IDBURY PRINTS

The linocut became a popular method of relief printing after Pablo Picasso and Henri Matisse demonstrated its artistic possibilities. Linoleum itself was developed as a flooring material in order to provide work for the factories that used to make sails for sailing ships, after the arrival of steam. Its artistic possibilities were first spotted by the Austrian art educator Franz Cisek; we have a number of linocuts by pupils of Cisek, listed under his name. We also list stenocuts under the term linocut. Stenocuts are very similar, but instead of linoleum they are cut into sandblast stencil tape, a product used by monumental masons. This rubbery material is softer and thinner than linoleum, making it possible to create plates with shaped edges. The process was invented by the American artist Sue Anne Bottomley. We have stenocuts by Emma Bradford.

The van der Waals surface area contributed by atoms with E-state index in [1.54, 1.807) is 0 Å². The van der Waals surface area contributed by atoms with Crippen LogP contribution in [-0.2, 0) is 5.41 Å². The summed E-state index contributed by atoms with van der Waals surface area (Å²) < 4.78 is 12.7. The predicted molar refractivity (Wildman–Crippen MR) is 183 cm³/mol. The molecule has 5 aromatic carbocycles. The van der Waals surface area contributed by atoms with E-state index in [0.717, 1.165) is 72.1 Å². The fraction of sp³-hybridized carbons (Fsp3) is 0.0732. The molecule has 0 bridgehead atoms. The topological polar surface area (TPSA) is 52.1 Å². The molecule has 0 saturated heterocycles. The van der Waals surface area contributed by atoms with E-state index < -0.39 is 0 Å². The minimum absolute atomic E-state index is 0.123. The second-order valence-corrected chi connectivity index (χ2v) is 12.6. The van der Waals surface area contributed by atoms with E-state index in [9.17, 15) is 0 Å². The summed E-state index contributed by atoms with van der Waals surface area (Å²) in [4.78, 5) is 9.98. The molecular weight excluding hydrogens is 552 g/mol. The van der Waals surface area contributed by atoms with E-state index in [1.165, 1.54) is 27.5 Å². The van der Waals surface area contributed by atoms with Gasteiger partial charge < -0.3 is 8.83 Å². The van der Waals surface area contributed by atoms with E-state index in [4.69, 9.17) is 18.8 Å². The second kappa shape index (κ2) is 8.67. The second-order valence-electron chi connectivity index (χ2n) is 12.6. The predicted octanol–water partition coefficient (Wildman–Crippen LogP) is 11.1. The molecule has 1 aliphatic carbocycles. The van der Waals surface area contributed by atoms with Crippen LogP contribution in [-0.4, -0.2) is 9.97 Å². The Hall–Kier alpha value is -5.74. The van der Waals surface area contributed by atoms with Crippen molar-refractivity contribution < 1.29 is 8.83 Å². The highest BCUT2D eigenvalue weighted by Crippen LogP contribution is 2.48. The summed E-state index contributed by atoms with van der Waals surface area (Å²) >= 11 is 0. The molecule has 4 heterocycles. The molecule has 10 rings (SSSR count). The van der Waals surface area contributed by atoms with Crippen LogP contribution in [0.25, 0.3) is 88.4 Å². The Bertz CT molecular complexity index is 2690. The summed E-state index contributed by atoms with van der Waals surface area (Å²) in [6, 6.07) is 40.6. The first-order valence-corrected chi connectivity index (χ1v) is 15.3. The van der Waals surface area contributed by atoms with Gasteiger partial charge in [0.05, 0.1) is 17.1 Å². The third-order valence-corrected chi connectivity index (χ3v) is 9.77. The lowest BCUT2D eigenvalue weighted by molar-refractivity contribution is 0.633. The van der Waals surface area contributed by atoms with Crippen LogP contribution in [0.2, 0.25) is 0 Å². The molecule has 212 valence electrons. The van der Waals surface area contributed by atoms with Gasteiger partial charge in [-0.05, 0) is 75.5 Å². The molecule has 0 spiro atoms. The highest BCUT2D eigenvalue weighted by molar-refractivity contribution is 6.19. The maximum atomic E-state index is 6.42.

LILL TSCHUDI
Braunwald, 1941
Linocut
 
CLAUDE FLIGHT
Bringing in the Yule Log, 1936
Linocut
 
CLAUDE FLIGHT
British Dinner to Defeat Public Enemy No. 1, 1936
Linocut
 
CLAUDE FLIGHT
British Dinner to Defeat the Romans, 1936
Linocut
 
ORLANDO PELAYO
Bullfighter with lance, 1963
Linocut
 
CLAUDE FLIGHT
Bump Supper, 1936
Linocut
 
GIAN LUIGI UBOLDI
Både, 1972
Linocut
 
GIAN LUIGI UBOLDI
Både til ankers, 1972
Linocut
 
CLAUDE FLIGHT
Café Chantant, 1936
Linocut
 
VICTOR DELHEZ
Charles Baudelaire, 1950
Linocut
 
MIROSLAV HOURA
Charon, 1973
Linocut
 
CLAUDE FLIGHT
Chelsea Arts Ball, 1936
Linocut

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